Steve Shapiro began reporting on sports in South Florida almost three decades ago. The Miami Marlins and Florida Panthers didn't even exist yet. Flash-forward nearly 30 years, and Shapiro is essentially the dean of South Florida sports reporters. His connections in the region are pretty much unparalleled — he even hosts a Sunday-night talk show on WSVN with the Miami-based mega-agent Drew Rosenhaus, who is all but certainly the most powerful player representative in the NFL. As NBA coach Stan Van Gundy said when Shapiro hit his 25th anniversary in 2015: "It's more of an accomplishment in Miami that they haven't run him out of town." (He's also succeeded on TV in South Florida while speaking with an unabashed Boston accent.) Shapiro covered Alex Rodriguez's draft into Major League Baseball. Then-University of Miami football star Dwayne Johnson called Shapiro for advice before going into pro wrestling and becoming the Rock. Plus, anyone who's covered the Dolphins for three decades without committing ritual suicide deserves as many awards as possible.

It's possible there are no other radio hosts like Andy Slater. Unlike his competitors, who sound drunk at 7 a.m. and scream about Miami Heat assistant-coaching with mouths full of sub sandwiches, Slater is a sports talk-radio host who reports and breaks news. In 2015, he beat every other Miami Dolphins beat writer and tweeted out every single Fins draft pick before they were even announced. He broke that Derek Jeter was touring Marlins Park with then-Fish owner Jeffrey Loria — and Jeter later bought the team. Last year, after the Miami Marlins bizarrely claimed they were based in the Virgin Islands as a ploy to skirt some legal issues, Slater flew all the way there and filmed himself outside the nondescript post office box where the Marlins claimed to be "headquartered." The team briefly suspended his press pass in retaliation.

Readers' choice: Elvis Duran

Silverspot Cinema
Silverspot Cinemas

The last time downtown Miami had a multiplex was in 1999, when AMC had an outpost at the Omni Mall. It would take almost 20 years until another one opened. But the movie industry changed substantially in those two decades: With the competition of streaming and the fact that at-home 4K videos and surround sound are accessible to the average consumer, movie theaters have had to get creative. That's where the 17-screen Silverspot Cinema comes in. Instead of offering stale popcorn and sticky floors, the boutique movie chain delivers in-theater dining and cocktails from its restaurant, Trilogy. Tickets range from $14.93 to $17.87 for adults depending upon the time of day. And each ticket includes a reserved fully reclining seat. Silverspot recently debuted its Dolby Atmos Theater, which boasts state-of-the-art audio and video technology. Try re-creating that at home.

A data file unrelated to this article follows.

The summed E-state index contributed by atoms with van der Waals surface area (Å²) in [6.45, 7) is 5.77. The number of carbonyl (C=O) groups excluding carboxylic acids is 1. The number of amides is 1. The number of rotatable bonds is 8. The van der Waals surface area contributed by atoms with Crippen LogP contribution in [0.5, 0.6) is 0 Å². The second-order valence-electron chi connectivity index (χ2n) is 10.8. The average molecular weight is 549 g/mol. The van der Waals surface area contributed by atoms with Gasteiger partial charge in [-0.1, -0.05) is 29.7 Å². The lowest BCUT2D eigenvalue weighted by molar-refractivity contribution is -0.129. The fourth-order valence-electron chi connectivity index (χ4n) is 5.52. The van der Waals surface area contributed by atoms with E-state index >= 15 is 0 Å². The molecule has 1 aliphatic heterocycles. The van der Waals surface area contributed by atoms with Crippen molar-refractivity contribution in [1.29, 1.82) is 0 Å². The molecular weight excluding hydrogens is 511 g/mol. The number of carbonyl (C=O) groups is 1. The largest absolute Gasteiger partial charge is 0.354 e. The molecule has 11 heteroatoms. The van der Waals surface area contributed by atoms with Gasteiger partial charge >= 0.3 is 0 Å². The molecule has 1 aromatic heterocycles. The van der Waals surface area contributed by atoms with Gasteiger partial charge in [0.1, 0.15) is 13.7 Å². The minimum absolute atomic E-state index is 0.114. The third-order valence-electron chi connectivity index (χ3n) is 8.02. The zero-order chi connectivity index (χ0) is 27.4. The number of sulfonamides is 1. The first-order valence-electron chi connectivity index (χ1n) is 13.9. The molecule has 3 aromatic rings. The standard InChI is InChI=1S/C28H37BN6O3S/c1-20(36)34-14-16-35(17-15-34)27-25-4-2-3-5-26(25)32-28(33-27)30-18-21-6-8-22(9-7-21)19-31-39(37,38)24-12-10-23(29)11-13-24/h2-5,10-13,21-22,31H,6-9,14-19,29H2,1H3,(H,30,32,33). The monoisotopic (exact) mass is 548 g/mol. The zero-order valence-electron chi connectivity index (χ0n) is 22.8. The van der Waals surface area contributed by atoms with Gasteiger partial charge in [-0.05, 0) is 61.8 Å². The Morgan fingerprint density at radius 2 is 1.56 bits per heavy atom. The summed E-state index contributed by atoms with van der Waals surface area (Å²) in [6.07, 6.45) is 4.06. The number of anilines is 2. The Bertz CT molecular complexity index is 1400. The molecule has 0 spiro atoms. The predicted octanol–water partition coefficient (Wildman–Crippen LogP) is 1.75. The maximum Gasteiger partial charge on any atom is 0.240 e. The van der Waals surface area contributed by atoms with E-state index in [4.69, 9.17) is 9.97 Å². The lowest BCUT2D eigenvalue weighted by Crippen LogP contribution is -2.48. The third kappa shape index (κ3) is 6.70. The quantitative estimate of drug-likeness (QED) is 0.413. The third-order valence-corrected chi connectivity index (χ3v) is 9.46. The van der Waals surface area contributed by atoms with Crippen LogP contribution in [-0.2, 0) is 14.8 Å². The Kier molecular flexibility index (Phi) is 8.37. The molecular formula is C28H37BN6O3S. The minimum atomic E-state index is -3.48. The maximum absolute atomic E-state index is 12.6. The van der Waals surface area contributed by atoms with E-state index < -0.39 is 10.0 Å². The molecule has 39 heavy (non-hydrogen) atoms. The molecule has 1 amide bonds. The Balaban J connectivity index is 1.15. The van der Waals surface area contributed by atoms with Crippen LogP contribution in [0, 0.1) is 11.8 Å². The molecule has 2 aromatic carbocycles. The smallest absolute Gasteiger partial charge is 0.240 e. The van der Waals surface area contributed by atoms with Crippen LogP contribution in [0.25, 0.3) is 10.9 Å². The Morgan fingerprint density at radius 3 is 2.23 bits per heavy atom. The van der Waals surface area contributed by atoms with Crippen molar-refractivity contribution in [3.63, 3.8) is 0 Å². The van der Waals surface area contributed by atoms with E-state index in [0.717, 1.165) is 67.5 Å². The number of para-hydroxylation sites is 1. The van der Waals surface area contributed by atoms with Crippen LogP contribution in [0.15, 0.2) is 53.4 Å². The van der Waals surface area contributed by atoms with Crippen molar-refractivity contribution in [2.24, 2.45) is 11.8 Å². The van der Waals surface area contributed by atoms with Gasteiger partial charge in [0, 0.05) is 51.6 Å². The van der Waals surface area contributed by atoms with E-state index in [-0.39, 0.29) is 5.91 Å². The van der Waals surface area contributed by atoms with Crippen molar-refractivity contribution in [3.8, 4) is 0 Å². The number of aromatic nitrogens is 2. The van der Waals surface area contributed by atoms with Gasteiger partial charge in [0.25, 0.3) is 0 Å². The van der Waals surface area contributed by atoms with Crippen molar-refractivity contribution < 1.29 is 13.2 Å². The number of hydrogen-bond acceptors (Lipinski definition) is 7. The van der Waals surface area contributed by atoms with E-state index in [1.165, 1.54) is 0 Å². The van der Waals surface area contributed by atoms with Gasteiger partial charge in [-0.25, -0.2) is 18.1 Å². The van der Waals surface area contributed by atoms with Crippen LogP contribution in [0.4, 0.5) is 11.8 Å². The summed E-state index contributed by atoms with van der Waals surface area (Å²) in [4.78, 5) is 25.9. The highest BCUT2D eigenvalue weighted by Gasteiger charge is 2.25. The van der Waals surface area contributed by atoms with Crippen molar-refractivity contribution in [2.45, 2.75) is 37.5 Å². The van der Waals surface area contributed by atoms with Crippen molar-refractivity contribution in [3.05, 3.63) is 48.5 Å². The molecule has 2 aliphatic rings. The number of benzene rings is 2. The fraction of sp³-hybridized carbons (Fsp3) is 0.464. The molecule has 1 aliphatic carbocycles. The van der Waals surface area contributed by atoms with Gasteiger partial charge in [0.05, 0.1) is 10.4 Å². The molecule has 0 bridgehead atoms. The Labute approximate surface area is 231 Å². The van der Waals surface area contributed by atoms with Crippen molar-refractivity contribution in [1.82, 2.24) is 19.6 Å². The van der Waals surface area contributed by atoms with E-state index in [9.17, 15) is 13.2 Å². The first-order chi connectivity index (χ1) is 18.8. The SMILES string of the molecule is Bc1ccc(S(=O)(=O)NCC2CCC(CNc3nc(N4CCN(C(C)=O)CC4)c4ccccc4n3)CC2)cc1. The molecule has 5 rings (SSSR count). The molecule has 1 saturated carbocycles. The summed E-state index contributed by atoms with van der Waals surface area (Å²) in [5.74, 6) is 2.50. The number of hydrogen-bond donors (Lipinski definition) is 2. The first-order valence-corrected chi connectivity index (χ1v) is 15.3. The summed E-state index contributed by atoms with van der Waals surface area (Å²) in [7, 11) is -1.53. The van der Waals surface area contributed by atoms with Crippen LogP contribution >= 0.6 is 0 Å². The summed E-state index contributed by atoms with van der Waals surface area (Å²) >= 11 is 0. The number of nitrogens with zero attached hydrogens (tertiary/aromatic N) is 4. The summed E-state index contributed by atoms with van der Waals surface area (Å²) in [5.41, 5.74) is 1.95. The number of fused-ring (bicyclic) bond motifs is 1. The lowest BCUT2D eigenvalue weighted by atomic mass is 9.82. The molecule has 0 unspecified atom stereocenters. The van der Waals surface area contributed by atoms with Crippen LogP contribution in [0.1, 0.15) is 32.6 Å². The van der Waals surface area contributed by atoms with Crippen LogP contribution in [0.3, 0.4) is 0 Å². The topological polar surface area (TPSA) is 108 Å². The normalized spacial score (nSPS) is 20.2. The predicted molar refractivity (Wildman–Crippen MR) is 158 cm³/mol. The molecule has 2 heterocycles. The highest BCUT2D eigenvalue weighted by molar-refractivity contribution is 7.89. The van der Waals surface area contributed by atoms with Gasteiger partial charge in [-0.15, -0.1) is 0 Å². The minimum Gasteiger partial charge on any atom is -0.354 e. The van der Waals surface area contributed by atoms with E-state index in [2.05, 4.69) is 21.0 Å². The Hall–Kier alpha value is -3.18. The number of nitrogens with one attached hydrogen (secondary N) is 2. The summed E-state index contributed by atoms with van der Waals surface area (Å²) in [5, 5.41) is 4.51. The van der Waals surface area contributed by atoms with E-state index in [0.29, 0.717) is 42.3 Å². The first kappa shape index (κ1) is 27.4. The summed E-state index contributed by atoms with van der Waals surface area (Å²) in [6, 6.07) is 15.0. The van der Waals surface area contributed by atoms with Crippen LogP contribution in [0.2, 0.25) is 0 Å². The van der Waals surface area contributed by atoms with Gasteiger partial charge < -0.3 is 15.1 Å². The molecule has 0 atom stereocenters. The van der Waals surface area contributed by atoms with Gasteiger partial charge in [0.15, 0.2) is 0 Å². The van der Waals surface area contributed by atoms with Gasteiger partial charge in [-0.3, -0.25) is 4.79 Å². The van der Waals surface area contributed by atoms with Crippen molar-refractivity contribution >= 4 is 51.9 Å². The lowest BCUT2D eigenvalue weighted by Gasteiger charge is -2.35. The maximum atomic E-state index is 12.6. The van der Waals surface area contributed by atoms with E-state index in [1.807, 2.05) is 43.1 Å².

Readers' choice: CMX Brickell City Centre

Design and Architecture Senior High
Dana De Greff

Nestled in the heart of the Design District, the home of the Phantoms is anything but ghoulish. Design and Architecture Senior High, also known as DASH, fosters students' inner artists through concentrations in architecture, industrial design, entertainment tech, fashion, and visual communications. It's a topnotch school that prides itself on innovation. Even spending a few minutes on its website is a revelation — the school features standout student portfolios online each month.

Best Art Gallery
Locust Projects

The cycle of gentrification is hard to break: A not-so-hip neighborhood with cheap rent attracts artists. Their galleries increase both the hipness of the neighborhood and demand for its real estate. Before long, the rent is not so cheap anymore, and artists move on to another undiscovered neighborhood. But Locust Projects has not merely survived the development of its surroundings — it's also thriving. One of a dwindling number of Design District galleries, Locust boasts a uniquely experimental process that brings in exciting talent to create one-of-a kind shows in its ever-evolving space. In the past year, the gallery has commissioned and presented work by artists such as Philadelphia's Jennifer Levonian and Eva Wylie and Chicago's Bethany Collins. The gallery has highlighted local talent as well, like the Miami-born Cristine Brache. And though its surroundings have grown fancy and staid, Locust has maintained its alternative, independent spirit. To celebrate its 20th birthday last September, the space staged the exhibit "20/20: Twenty Artists/Twenty Hours," which was exactly what it sounds like: a marathon art show in which 20 artists or collectives presented newly commissioned works, one per hour. As the geographic center of Miami's arts scene continues to shift, Locust's lasting reign over the corner of NW 39th Street and North Miami Avenue is a welcome constant. The gallery's hours are 11 a.m. to 5 p.m. Tuesday through Saturday.